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SIGNS OF PARASITES

Even if you take the best possible care of your guinea pig, he may become an unhappy host to a varied collection of parasites, either internal, external or both. By knowing what to look for, you can help to eradicate most of these pests before they have the opportunity to harm your pet.

External Parasites

Routinely check your guinea pig's skin for signs of parasites, flea dropping (specks of hard, black "dirt") and dandruff. Also check his coat for lice eggs glued to the hair. Frequent or persistent scratching is a good indication that your guinea pig has a parasite problem.

Telltale Signs

Cheyletiella mites look like a very bad case of dandruff across the back, and severe infestations can result in scaling skin.

Fleas can be tracked down by the "dirt" they leave behind, even if you can't spot the fleas themselves. If you see hard, shiny drops of "dirt" on your guinea pig's skin, scrape some off and place it on a damp paper towel or tissue. If the dirt shows red or pinkish spots on the paper towel, your guinea pig has fleas.

Sarcoptes mange mites are too small to be seen, but leave behind scabs and crusts as they burrow into their host. They are most commonly found on the face, ears and genitalia, and they cause intense itching and irritation.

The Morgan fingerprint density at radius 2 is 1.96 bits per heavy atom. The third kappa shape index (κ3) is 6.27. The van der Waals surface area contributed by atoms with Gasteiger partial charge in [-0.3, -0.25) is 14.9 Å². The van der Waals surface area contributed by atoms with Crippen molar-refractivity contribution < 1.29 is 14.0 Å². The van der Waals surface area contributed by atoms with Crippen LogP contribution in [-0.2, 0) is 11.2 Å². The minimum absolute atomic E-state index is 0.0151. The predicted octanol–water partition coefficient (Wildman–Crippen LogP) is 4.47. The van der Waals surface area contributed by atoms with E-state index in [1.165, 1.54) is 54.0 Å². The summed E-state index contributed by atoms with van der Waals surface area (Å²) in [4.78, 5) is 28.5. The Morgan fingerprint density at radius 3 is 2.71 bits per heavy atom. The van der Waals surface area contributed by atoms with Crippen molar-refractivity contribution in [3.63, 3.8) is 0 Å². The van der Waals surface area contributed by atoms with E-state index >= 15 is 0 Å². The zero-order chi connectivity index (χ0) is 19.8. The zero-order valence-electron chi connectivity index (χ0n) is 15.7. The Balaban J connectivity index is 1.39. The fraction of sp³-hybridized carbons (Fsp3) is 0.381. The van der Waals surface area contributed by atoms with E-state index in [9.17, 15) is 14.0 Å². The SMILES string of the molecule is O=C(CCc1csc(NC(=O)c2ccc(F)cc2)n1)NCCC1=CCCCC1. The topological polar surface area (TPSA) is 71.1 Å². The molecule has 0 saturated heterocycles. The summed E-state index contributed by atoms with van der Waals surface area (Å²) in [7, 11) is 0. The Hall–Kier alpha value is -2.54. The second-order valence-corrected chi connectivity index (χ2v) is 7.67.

Ticks are easily diagnosed as they swell with blood and turn brownish white. If an engorged tick releases and drops to the floor, it can look almost like a rotting grape. To remove a tick, firmly pinch the skin around the tick and pull hard to extract the entire tick, including the head. Make sure the tick's head is removed. If left behind, the head can cause an infection. Put the extracted tick in a jar full of vinegar to kill it. Flushing a tick down the toilet will not kill it.

Flies can be very dangerous to your guinea pig, laying eggs on the guinea pig's soiled rectal area. Maggots grow and burrow into the animal's flesh, feeding off it.

Internal Parasites

Internal parasites can pose a health risk to you as well as to your pet, and they are often difficult, if not impossible, to detect except through blood tests and screenings performed by your veterinarian.

If your guinea pig has persistent diarrhea, loses weight, licks anal region repeatedly or you see signs of maggots, larvae or eggs in the hair around the anus, you should visit your exotic animal veterinarian immediately to determine if there is a parasite infestation.